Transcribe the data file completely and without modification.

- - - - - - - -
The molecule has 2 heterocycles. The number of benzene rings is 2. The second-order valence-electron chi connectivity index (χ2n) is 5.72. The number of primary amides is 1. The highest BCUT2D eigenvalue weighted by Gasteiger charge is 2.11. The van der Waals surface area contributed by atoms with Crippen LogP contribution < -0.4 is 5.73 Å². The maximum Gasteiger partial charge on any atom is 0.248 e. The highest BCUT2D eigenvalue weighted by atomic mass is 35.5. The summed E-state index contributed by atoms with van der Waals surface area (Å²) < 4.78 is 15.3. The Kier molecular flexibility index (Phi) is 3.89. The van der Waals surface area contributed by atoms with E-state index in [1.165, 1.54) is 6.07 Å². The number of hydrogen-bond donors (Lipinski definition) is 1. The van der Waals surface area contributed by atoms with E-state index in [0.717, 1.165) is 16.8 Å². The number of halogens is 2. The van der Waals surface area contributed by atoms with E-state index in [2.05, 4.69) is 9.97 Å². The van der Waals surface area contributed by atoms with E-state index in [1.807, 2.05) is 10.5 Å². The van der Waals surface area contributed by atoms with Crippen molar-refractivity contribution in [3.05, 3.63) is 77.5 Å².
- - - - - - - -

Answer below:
The molecule has 2 heterocycles. The number of benzene rings is 2. The second-order valence-electron chi connectivity index (χ2n) is 5.72. The number of primary amides is 1. The highest BCUT2D eigenvalue weighted by Gasteiger charge is 2.11. The van der Waals surface area contributed by atoms with Crippen LogP contribution < -0.4 is 5.73 Å². The maximum Gasteiger partial charge on any atom is 0.248 e. The highest BCUT2D eigenvalue weighted by atomic mass is 35.5. The summed E-state index contributed by atoms with van der Waals surface area (Å²) < 4.78 is 15.3. The Kier molecular flexibility index (Phi) is 3.89. The van der Waals surface area contributed by atoms with E-state index in [1.165, 1.54) is 6.07 Å². The number of hydrogen-bond donors (Lipinski definition) is 1. The van der Waals surface area contributed by atoms with E-state index in [0.717, 1.165) is 16.8 Å². The number of halogens is 2. The van der Waals surface area contributed by atoms with E-state index in [2.05, 4.69) is 9.97 Å². The van der Waals surface area contributed by atoms with E-state index in [1.807, 2.05) is 10.5 Å². The van der Waals surface area contributed by atoms with Crippen molar-refractivity contribution in [3.05, 3.63) is 77.5 Å².